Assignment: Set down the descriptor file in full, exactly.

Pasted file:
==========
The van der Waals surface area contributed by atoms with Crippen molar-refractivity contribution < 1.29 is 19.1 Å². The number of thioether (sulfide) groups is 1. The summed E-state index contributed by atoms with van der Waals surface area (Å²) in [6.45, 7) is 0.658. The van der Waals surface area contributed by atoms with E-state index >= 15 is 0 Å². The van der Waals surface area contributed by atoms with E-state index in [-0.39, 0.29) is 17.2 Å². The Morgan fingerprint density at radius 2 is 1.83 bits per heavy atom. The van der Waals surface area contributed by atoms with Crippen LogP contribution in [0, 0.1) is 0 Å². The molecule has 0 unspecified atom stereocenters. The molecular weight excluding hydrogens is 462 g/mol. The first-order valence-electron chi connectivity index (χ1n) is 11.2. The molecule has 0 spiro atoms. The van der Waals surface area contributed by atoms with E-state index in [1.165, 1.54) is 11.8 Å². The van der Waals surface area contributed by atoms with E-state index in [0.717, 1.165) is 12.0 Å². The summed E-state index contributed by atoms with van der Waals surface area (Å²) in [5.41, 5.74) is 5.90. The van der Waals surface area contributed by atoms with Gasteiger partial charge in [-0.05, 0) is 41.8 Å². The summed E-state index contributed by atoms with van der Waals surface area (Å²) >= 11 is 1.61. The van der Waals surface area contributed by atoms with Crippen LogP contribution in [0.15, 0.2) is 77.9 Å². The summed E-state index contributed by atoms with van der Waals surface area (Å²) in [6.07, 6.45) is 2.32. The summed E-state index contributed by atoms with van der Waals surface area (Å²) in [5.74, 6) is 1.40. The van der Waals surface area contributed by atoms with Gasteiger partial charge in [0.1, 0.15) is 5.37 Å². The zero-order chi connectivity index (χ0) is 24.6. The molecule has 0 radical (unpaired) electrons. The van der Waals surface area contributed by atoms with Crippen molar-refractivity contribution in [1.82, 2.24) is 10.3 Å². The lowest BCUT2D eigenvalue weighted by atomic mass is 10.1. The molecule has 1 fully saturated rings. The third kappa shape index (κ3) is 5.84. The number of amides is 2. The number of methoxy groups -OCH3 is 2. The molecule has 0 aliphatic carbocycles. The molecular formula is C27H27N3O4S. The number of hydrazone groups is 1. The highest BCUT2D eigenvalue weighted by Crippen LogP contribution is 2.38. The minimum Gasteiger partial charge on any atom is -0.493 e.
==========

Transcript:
The van der Waals surface area contributed by atoms with Crippen molar-refractivity contribution < 1.29 is 19.1 Å². The number of thioether (sulfide) groups is 1. The summed E-state index contributed by atoms with van der Waals surface area (Å²) in [6.45, 7) is 0.658. The van der Waals surface area contributed by atoms with E-state index >= 15 is 0 Å². The van der Waals surface area contributed by atoms with E-state index in [-0.39, 0.29) is 17.2 Å². The Morgan fingerprint density at radius 2 is 1.83 bits per heavy atom. The van der Waals surface area contributed by atoms with Crippen LogP contribution in [0, 0.1) is 0 Å². The molecule has 0 unspecified atom stereocenters. The molecular weight excluding hydrogens is 462 g/mol. The first-order valence-electron chi connectivity index (χ1n) is 11.2. The molecule has 0 spiro atoms. The van der Waals surface area contributed by atoms with E-state index in [1.165, 1.54) is 11.8 Å². The van der Waals surface area contributed by atoms with E-state index in [0.717, 1.165) is 12.0 Å². The summed E-state index contributed by atoms with van der Waals surface area (Å²) in [5.41, 5.74) is 5.90. The van der Waals surface area contributed by atoms with Gasteiger partial charge in [-0.05, 0) is 41.8 Å². The summed E-state index contributed by atoms with van der Waals surface area (Å²) >= 11 is 1.61. The van der Waals surface area contributed by atoms with Crippen LogP contribution in [0.15, 0.2) is 77.9 Å². The summed E-state index contributed by atoms with van der Waals surface area (Å²) in [6.07, 6.45) is 2.32. The summed E-state index contributed by atoms with van der Waals surface area (Å²) in [5.74, 6) is 1.40. The van der Waals surface area contributed by atoms with Gasteiger partial charge in [0.1, 0.15) is 5.37 Å². The zero-order chi connectivity index (χ0) is 24.6. The molecule has 0 radical (unpaired) electrons. The van der Waals surface area contributed by atoms with Crippen molar-refractivity contribution in [1.82, 2.24) is 10.3 Å². The lowest BCUT2D eigenvalue weighted by atomic mass is 10.1. The molecule has 1 fully saturated rings. The third kappa shape index (κ3) is 5.84. The number of amides is 2. The number of methoxy groups -OCH3 is 2. The molecule has 0 aliphatic carbocycles. The molecular formula is C27H27N3O4S. The number of hydrazone groups is 1. The highest BCUT2D eigenvalue weighted by Crippen LogP contribution is 2.38. The minimum Gasteiger partial charge on any atom is -0.493 e.